Encouraging signs in NHL labor talks Wednesday

NHL Commissioner Gary Bettman speaks with reporters following

NHL Commissioner Gary Bettman speaks with reporters following labor talks with the NHLPA in Toronto. (Aug. 23, 2012) (Credit: AP)

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If yesterday's developments in the ongoing NHL lockout are indicative of anything, each side is trying hard to make a deal to salvage a 50-60 game season. But as has been the case throughout this process, it won't be easy.

On the second consecutive day of bargaining between a group of players and six owners -- and without commissioner Gary Bettman and NHLPA executive director Donald Fehr -- the sides exchanged written proposals, met back and forth over the course of the day in a midtown hotel, and the league's board of governors was briefed. The discussions concluded at about 12:55 this morning after ending at midnight on Tuesday. Talks are to resume Thursday.

"There continue to be critical open issues between the two parties,'' said deputy commissioner Bill Daly, who added that he expects to hear back from from the players association Thursday on those issues.

Ron Hainsey, a Winnipeg Jets defenseman who was in the sessions, said: "We had a series of meetings, very candid discussions.''

Earlier in the day, the Leafs' Larry Tanenbaum, one of the six owners in the direct talks, said after the two-hour board of governors meeting in Manhattan, "We're going to continue to talk up until we get a deal.''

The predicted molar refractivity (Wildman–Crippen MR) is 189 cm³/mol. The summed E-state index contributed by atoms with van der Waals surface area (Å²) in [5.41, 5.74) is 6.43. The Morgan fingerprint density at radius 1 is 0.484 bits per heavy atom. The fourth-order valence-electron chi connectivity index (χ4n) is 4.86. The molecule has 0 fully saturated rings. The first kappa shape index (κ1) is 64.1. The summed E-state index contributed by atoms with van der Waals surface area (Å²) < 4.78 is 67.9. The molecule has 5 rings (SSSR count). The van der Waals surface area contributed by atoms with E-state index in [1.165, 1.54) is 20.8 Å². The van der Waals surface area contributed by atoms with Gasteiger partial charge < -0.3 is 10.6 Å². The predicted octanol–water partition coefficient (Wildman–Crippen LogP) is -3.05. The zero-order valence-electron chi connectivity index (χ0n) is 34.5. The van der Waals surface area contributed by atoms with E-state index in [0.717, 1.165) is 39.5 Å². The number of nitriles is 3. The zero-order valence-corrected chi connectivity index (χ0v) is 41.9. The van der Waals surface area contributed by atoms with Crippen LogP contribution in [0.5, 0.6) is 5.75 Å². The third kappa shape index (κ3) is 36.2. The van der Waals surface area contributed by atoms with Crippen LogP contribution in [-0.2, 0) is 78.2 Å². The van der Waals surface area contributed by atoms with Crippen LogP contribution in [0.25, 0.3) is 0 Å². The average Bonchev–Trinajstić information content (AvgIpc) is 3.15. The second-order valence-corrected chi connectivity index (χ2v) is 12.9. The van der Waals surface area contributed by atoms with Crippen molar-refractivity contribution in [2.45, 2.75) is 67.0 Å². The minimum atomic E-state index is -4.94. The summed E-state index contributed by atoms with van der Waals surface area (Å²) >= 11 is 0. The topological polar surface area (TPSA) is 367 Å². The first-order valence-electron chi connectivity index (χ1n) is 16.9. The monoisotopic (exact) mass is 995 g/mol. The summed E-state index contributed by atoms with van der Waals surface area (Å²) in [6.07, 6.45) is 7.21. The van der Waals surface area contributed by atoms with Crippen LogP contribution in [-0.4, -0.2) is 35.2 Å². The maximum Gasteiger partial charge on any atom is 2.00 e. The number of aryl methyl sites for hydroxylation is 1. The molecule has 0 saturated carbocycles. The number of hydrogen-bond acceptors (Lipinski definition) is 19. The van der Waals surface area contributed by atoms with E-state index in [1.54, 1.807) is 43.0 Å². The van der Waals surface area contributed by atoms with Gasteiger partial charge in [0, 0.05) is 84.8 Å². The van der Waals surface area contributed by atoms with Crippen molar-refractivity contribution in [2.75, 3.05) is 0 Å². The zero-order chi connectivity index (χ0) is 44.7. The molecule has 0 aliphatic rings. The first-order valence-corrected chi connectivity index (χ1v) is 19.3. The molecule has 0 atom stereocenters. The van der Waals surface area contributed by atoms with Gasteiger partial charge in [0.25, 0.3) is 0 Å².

Bettman also was positive. "We are pleased with the process that is ongoing," he said.

It is believed that a segment of big-market owners -- which includes the Rangers, Canadiens, Flyers and Red Wings -- would like to reach a compromise quickly. But the union will not be pressed into what they believe might be an unfair deal.

The sticking points in the impasse, which has caused the cancellation of 422 games, the Winter Classic and All-Star weekend, are how to divide hockey revenues 50-50 while honoring existing player contracts and solve individual player contract issues, such as extending free-agency eligibility and contract limits of five years, which the NHL wants. That final element was discussed Wednesday nigt.

Some governors and alternates were hopeful after leaving the board meeting at 1 p.m. Columbus Blue Jackets president John Davidson gave a thumbs-up through his car window and said: "We feel good about the information we got."

Said Devils president and general manager Lou Lamoriello: "I've always been hopeful there'd be a season . . . but right now, we just have to leave it in the hands of the people that are talking.' They're talking and that's the most important thing.''

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